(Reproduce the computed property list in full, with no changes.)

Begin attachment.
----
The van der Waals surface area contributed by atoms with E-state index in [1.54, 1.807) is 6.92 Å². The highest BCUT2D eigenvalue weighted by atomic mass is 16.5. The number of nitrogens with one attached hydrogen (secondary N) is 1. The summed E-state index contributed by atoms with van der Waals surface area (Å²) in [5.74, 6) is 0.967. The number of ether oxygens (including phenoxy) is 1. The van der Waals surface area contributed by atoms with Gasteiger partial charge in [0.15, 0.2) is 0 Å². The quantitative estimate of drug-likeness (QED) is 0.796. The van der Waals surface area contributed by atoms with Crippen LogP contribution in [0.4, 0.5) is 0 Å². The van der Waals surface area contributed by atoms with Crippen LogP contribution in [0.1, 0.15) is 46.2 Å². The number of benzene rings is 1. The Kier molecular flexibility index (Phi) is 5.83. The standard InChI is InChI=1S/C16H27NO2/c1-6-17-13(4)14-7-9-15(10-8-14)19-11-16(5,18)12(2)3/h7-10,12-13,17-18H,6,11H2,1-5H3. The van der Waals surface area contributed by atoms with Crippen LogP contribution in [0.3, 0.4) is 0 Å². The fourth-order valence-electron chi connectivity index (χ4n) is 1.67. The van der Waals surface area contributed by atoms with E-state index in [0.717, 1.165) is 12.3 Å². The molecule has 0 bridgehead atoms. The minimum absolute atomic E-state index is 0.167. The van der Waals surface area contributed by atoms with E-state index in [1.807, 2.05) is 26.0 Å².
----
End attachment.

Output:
The van der Waals surface area contributed by atoms with E-state index in [1.54, 1.807) is 6.92 Å². The highest BCUT2D eigenvalue weighted by atomic mass is 16.5. The number of nitrogens with one attached hydrogen (secondary N) is 1. The summed E-state index contributed by atoms with van der Waals surface area (Å²) in [5.74, 6) is 0.967. The number of ether oxygens (including phenoxy) is 1. The van der Waals surface area contributed by atoms with Gasteiger partial charge in [0.15, 0.2) is 0 Å². The quantitative estimate of drug-likeness (QED) is 0.796. The van der Waals surface area contributed by atoms with Crippen LogP contribution in [0.4, 0.5) is 0 Å². The van der Waals surface area contributed by atoms with Crippen LogP contribution in [0.1, 0.15) is 46.2 Å². The number of benzene rings is 1. The Kier molecular flexibility index (Phi) is 5.83. The standard InChI is InChI=1S/C16H27NO2/c1-6-17-13(4)14-7-9-15(10-8-14)19-11-16(5,18)12(2)3/h7-10,12-13,17-18H,6,11H2,1-5H3. The van der Waals surface area contributed by atoms with Crippen LogP contribution in [0.3, 0.4) is 0 Å². The fourth-order valence-electron chi connectivity index (χ4n) is 1.67. The van der Waals surface area contributed by atoms with E-state index in [0.717, 1.165) is 12.3 Å². The molecule has 0 bridgehead atoms. The minimum absolute atomic E-state index is 0.167. The van der Waals surface area contributed by atoms with E-state index in [1.807, 2.05) is 26.0 Å².